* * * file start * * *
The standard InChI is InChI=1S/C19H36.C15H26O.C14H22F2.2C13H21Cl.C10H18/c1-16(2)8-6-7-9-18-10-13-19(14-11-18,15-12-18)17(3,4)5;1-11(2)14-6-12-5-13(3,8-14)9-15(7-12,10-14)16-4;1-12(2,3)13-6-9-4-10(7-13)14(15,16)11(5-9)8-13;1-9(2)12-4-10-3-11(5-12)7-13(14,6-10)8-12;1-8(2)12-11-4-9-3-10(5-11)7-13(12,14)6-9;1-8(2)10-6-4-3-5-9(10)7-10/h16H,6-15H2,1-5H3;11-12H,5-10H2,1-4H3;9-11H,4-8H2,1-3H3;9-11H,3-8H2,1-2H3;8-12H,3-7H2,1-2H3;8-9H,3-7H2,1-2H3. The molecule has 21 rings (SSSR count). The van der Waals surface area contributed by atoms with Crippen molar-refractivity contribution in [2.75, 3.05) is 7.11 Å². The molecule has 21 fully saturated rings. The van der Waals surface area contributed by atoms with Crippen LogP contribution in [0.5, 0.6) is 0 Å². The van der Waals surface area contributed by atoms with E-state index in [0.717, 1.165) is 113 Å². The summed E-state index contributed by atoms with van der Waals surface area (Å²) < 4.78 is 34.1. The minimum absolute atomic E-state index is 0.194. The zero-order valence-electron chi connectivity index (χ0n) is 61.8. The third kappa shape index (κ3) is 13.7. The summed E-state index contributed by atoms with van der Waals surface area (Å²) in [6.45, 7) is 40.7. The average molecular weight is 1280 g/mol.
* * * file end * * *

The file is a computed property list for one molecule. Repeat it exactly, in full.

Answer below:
The standard InChI is InChI=1S/C19H36.C15H26O.C14H22F2.2C13H21Cl.C10H18/c1-16(2)8-6-7-9-18-10-13-19(14-11-18,15-12-18)17(3,4)5;1-11(2)14-6-12-5-13(3,8-14)9-15(7-12,10-14)16-4;1-12(2,3)13-6-9-4-10(7-13)14(15,16)11(5-9)8-13;1-9(2)12-4-10-3-11(5-12)7-13(14,6-10)8-12;1-8(2)12-11-4-9-3-10(5-11)7-13(12,14)6-9;1-8(2)10-6-4-3-5-9(10)7-10/h16H,6-15H2,1-5H3;11-12H,5-10H2,1-4H3;9-11H,4-8H2,1-3H3;9-11H,3-8H2,1-2H3;8-12H,3-7H2,1-2H3;8-9H,3-7H2,1-2H3. The molecule has 21 rings (SSSR count). The van der Waals surface area contributed by atoms with Crippen molar-refractivity contribution in [2.75, 3.05) is 7.11 Å². The molecule has 21 fully saturated rings. The van der Waals surface area contributed by atoms with Crippen LogP contribution in [0.5, 0.6) is 0 Å². The van der Waals surface area contributed by atoms with E-state index in [0.717, 1.165) is 113 Å². The summed E-state index contributed by atoms with van der Waals surface area (Å²) < 4.78 is 34.1. The minimum absolute atomic E-state index is 0.194. The zero-order valence-electron chi connectivity index (χ0n) is 61.8. The third kappa shape index (κ3) is 13.7. The summed E-state index contributed by atoms with van der Waals surface area (Å²) in [6.45, 7) is 40.7. The average molecular weight is 1280 g/mol.